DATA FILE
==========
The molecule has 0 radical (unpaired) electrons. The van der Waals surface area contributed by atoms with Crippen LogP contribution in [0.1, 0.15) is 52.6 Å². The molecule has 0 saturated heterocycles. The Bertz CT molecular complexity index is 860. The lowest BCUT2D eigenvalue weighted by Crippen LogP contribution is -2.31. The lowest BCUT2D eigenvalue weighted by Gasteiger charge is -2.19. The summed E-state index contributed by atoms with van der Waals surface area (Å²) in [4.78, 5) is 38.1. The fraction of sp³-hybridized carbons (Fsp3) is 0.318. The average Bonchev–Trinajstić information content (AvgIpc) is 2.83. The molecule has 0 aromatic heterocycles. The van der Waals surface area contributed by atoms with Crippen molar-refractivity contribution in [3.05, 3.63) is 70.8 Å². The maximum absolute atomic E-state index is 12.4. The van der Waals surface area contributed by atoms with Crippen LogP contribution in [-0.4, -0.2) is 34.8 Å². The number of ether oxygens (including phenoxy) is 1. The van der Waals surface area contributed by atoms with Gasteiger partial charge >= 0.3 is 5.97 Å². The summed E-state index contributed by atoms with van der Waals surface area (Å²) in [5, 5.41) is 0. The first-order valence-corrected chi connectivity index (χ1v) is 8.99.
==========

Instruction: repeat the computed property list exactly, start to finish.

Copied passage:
The molecule has 0 radical (unpaired) electrons. The van der Waals surface area contributed by atoms with Crippen LogP contribution in [0.1, 0.15) is 52.6 Å². The molecule has 0 saturated heterocycles. The Bertz CT molecular complexity index is 860. The lowest BCUT2D eigenvalue weighted by Crippen LogP contribution is -2.31. The lowest BCUT2D eigenvalue weighted by Gasteiger charge is -2.19. The summed E-state index contributed by atoms with van der Waals surface area (Å²) in [4.78, 5) is 38.1. The fraction of sp³-hybridized carbons (Fsp3) is 0.318. The average Bonchev–Trinajstić information content (AvgIpc) is 2.83. The molecule has 0 aromatic heterocycles. The van der Waals surface area contributed by atoms with Crippen molar-refractivity contribution in [3.05, 3.63) is 70.8 Å². The maximum absolute atomic E-state index is 12.4. The van der Waals surface area contributed by atoms with Crippen LogP contribution in [-0.4, -0.2) is 34.8 Å². The number of ether oxygens (including phenoxy) is 1. The van der Waals surface area contributed by atoms with Gasteiger partial charge >= 0.3 is 5.97 Å². The summed E-state index contributed by atoms with van der Waals surface area (Å²) in [5, 5.41) is 0. The first-order valence-corrected chi connectivity index (χ1v) is 8.99.